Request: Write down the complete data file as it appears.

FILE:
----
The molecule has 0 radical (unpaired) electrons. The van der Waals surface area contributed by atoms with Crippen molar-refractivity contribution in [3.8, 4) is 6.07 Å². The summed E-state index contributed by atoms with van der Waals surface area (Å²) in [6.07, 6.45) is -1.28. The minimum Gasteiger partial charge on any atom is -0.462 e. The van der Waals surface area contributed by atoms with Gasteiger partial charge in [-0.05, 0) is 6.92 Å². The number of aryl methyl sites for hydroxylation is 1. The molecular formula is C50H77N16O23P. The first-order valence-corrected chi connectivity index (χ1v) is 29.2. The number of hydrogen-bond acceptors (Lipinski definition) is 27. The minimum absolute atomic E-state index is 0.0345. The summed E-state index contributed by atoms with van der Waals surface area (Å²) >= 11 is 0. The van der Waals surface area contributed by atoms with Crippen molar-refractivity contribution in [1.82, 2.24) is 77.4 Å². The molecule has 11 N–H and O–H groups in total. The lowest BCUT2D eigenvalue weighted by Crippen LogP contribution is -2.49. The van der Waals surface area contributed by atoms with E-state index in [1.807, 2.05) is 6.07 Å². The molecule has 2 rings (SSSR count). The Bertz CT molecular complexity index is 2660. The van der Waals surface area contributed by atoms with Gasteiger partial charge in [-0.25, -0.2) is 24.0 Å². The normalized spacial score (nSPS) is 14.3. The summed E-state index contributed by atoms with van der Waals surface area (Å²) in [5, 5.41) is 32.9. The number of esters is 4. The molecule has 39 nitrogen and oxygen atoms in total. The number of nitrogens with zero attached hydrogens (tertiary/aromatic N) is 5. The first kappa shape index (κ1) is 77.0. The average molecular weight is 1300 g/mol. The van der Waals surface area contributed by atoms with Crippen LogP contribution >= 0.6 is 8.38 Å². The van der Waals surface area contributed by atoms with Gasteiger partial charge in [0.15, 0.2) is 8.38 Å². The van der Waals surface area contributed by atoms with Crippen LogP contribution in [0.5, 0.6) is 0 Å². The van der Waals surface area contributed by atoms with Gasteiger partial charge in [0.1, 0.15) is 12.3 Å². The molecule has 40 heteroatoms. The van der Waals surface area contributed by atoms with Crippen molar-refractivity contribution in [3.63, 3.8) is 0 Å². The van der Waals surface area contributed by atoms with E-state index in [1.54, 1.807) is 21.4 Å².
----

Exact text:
The molecule has 0 radical (unpaired) electrons. The van der Waals surface area contributed by atoms with Crippen molar-refractivity contribution in [3.8, 4) is 6.07 Å². The summed E-state index contributed by atoms with van der Waals surface area (Å²) in [6.07, 6.45) is -1.28. The minimum Gasteiger partial charge on any atom is -0.462 e. The van der Waals surface area contributed by atoms with Gasteiger partial charge in [-0.05, 0) is 6.92 Å². The number of aryl methyl sites for hydroxylation is 1. The molecular formula is C50H77N16O23P. The first-order valence-corrected chi connectivity index (χ1v) is 29.2. The number of hydrogen-bond acceptors (Lipinski definition) is 27. The minimum absolute atomic E-state index is 0.0345. The summed E-state index contributed by atoms with van der Waals surface area (Å²) >= 11 is 0. The van der Waals surface area contributed by atoms with Crippen molar-refractivity contribution in [1.82, 2.24) is 77.4 Å². The molecule has 11 N–H and O–H groups in total. The lowest BCUT2D eigenvalue weighted by Crippen LogP contribution is -2.49. The van der Waals surface area contributed by atoms with E-state index in [1.807, 2.05) is 6.07 Å². The molecule has 2 rings (SSSR count). The Bertz CT molecular complexity index is 2660. The van der Waals surface area contributed by atoms with Gasteiger partial charge in [-0.25, -0.2) is 24.0 Å². The normalized spacial score (nSPS) is 14.3. The summed E-state index contributed by atoms with van der Waals surface area (Å²) in [5, 5.41) is 32.9. The number of esters is 4. The molecule has 39 nitrogen and oxygen atoms in total. The number of nitrogens with zero attached hydrogens (tertiary/aromatic N) is 5. The first kappa shape index (κ1) is 77.0. The average molecular weight is 1300 g/mol. The van der Waals surface area contributed by atoms with Crippen LogP contribution >= 0.6 is 8.38 Å². The van der Waals surface area contributed by atoms with Gasteiger partial charge in [0.15, 0.2) is 8.38 Å². The van der Waals surface area contributed by atoms with Crippen LogP contribution in [0.5, 0.6) is 0 Å². The van der Waals surface area contributed by atoms with Gasteiger partial charge in [0.1, 0.15) is 12.3 Å². The molecule has 40 heteroatoms. The van der Waals surface area contributed by atoms with Crippen molar-refractivity contribution in [3.63, 3.8) is 0 Å². The van der Waals surface area contributed by atoms with E-state index in [1.54, 1.807) is 21.4 Å².